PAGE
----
Wednesday, March 12, 2014

Springing Forward

Pretty Coffee
—Photo by Katy Brown, Davis

—Charles Mariano, Sacramento

i am
for the most part
almost done

it’s March,
the end
of my latest winter,
spring forward

the clock ticks loudly
over the sink,

can feel
the walls breathing,
almost finished, then
abrupt silence

three cousins
in one month
into the ground,

a long, ragged winter

from freezing
to warm,
stifling heat

i am
for the most part
almost done

an hour late,
or an hour
too soon


—Tom Goff, Carmichael

A peacock aims tail-spread at hens 

unseen. Great mainsail, fully fanned; 

we behind him see back-of-the-tapestry 

coarseness, knottedness and fuss.
Tawny tail plumes, bloomers of organ bellows. 

These vibrate sexual gristle and strut
into a silvergray fan belt then yes!
a whole quill-forest rattles,
waist-high monsoon cloud, pelting a hollow.

Look! A gray peahen darts 

from under cock’s underskirts.
Peacock turns, now two-hundred-glare 
face-front. Many-eyed solo design,
wallpaper sheen. 

Nearby bench cavorts Daffodil Jill,
little vine twining up all the lap
momma can lavish. Now momma’s
feeding her raspberry airplane,
lips and tongue. Early-daffodil overcast
lids and vapors the crockpot:
for a moment, ever
so soft aromas flicker

(first pub. in Sacramento News & Review, 4/14/11)


—Katy Brown, Davis

He can find you from traces—
your sneeze captured in a tissue,
left under the seat of your car—
the residue of scent
left on your seatbelt or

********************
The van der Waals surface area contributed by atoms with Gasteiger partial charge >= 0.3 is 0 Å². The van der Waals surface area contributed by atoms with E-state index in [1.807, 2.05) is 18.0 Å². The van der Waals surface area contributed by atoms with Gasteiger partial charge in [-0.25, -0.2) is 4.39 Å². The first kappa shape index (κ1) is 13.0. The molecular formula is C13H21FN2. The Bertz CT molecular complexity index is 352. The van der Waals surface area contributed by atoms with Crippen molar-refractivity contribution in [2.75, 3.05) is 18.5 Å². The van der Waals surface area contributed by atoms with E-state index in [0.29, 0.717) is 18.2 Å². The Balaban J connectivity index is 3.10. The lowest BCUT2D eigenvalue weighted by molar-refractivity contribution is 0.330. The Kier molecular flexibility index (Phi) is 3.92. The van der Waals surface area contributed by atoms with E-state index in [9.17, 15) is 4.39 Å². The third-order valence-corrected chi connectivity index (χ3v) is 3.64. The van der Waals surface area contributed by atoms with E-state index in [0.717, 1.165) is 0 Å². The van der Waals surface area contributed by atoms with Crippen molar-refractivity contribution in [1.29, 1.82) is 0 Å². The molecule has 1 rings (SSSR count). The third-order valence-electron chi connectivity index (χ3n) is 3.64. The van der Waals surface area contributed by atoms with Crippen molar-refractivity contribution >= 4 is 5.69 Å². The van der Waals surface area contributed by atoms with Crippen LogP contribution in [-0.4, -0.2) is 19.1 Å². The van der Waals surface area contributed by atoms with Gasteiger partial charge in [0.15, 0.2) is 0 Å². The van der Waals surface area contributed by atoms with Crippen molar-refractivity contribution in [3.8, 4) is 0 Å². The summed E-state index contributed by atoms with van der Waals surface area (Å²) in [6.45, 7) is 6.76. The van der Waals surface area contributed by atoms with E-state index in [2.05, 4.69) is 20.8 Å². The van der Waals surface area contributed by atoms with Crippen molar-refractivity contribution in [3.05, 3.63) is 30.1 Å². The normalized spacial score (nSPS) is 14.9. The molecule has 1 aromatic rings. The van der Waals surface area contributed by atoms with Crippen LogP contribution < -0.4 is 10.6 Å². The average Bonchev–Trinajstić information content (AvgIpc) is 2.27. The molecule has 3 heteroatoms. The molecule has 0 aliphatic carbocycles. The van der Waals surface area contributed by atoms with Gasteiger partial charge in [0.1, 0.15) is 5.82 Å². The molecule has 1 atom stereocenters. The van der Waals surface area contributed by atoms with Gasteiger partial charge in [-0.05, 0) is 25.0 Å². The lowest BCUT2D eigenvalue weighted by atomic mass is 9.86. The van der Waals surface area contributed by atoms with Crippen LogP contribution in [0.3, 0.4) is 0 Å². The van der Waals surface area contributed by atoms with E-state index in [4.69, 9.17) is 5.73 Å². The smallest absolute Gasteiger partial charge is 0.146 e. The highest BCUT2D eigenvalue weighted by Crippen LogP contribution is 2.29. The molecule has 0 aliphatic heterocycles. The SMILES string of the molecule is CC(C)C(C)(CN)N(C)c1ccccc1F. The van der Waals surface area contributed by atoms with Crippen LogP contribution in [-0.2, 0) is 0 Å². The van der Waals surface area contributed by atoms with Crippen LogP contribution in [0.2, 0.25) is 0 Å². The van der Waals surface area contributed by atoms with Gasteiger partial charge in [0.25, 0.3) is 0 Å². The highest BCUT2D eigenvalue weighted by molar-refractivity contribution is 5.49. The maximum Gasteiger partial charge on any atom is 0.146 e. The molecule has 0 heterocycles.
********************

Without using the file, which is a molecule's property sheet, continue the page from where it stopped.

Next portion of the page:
on your pillow.

Cowboy, the expert search dog—
his nose sweeping the wind
for molecules—tracing you
through your breath, exhaled
in anxiety, or pain, or confusion.

He reads the air like a linguist
knows the tongues of other tribes:
go this way to a squirrel nest;
over here, a fawn shelters in the willows;
down this stony path—your human.

Some dogs put noses to the ground,
following the path your sneakers made—
unbraiding the scent you left
among all the other creatures
who came your way.  Not Cowboy.

Not the step-by-step retracing
of a wandering spirit;
not the winding, exhausted meander.
Following the trail is for others.
Cowboy maps the wind.

Taylor Graham has a treat for her veteran
search-and-rescue dog, Cowboy.
—Photo by Katy Brown

on a line by Emily Dickinson
—Taylor Graham, Placerville

So gay a flower bereaved the mind.
Small golden radiating suns
returned again with spring, dancing
in a vase, their glory just begun—

their petal-fabric softens, loses tone
as the most vibrant color stays.
They wither. See, they’re only good
for just so many sunny days.

Release them to the hope of bulbs,
hard nubbins underground,
and the coming of another spring
more lasting than you’ve found.


—Taylor Graham

The new pup has found a bone.
She’s been running the April fields
no matter how I call “Come!”
past where old dead dogs lie buried.

She’s been running the April fields
as if they were only always hers,
past where old dead dogs lie buried
under rain, sun, and earth.

As if they were only, always hers,
the stones and grasses of the world
under rain, sun, and earth
push up from underground—

the stones and grasses of the world
and the bones, like daffodils,
push up from underground
when we’re not looking; too busy.

And the bones, like daffodils—
bone that holds the memory of lives.
When we’re not looking, too busy,
she’ll chew it to its marrow.

Bone that holds the memory of lives.
No matter how I call “Come!”
she’ll chew it to its marrow.
The new pup has found a bone.

(first pub. in What the Wind Knows, 2013)


Today's LittleNip:

—Caschwa, Sacramento

Oh to make sport of pickles
That glisten in the moonlight
Tarting the tongue with spices
Laughing at the very sight
Of tears falling with each bite
Sweet in form of bitter pills
Bring me quick some Daff O’Dills



—Photo by Taylor Graham